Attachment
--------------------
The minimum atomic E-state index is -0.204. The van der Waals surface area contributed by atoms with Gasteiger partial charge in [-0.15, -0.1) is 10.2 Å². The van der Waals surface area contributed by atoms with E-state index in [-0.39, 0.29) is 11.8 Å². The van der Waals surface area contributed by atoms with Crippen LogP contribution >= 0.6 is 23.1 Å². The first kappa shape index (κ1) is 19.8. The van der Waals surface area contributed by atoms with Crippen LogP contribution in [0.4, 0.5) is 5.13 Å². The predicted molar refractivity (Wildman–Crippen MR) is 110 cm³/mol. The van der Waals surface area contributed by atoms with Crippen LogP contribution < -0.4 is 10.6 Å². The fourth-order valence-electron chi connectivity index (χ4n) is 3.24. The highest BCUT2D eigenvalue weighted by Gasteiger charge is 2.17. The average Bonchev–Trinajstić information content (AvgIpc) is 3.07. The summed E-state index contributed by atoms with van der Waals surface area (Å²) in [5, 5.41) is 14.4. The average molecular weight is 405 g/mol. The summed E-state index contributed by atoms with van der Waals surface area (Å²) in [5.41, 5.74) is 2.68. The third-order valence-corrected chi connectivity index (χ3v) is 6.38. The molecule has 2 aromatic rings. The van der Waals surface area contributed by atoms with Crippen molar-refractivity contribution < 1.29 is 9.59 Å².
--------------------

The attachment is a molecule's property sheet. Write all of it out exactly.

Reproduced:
The minimum atomic E-state index is -0.204. The van der Waals surface area contributed by atoms with Gasteiger partial charge in [-0.15, -0.1) is 10.2 Å². The van der Waals surface area contributed by atoms with E-state index in [-0.39, 0.29) is 11.8 Å². The van der Waals surface area contributed by atoms with Crippen LogP contribution >= 0.6 is 23.1 Å². The first kappa shape index (κ1) is 19.8. The van der Waals surface area contributed by atoms with Crippen LogP contribution in [0.4, 0.5) is 5.13 Å². The predicted molar refractivity (Wildman–Crippen MR) is 110 cm³/mol. The van der Waals surface area contributed by atoms with Crippen LogP contribution < -0.4 is 10.6 Å². The fourth-order valence-electron chi connectivity index (χ4n) is 3.24. The highest BCUT2D eigenvalue weighted by Gasteiger charge is 2.17. The average Bonchev–Trinajstić information content (AvgIpc) is 3.07. The summed E-state index contributed by atoms with van der Waals surface area (Å²) in [5, 5.41) is 14.4. The average molecular weight is 405 g/mol. The summed E-state index contributed by atoms with van der Waals surface area (Å²) in [5.41, 5.74) is 2.68. The third-order valence-corrected chi connectivity index (χ3v) is 6.38. The molecule has 2 aromatic rings. The van der Waals surface area contributed by atoms with Crippen molar-refractivity contribution < 1.29 is 9.59 Å².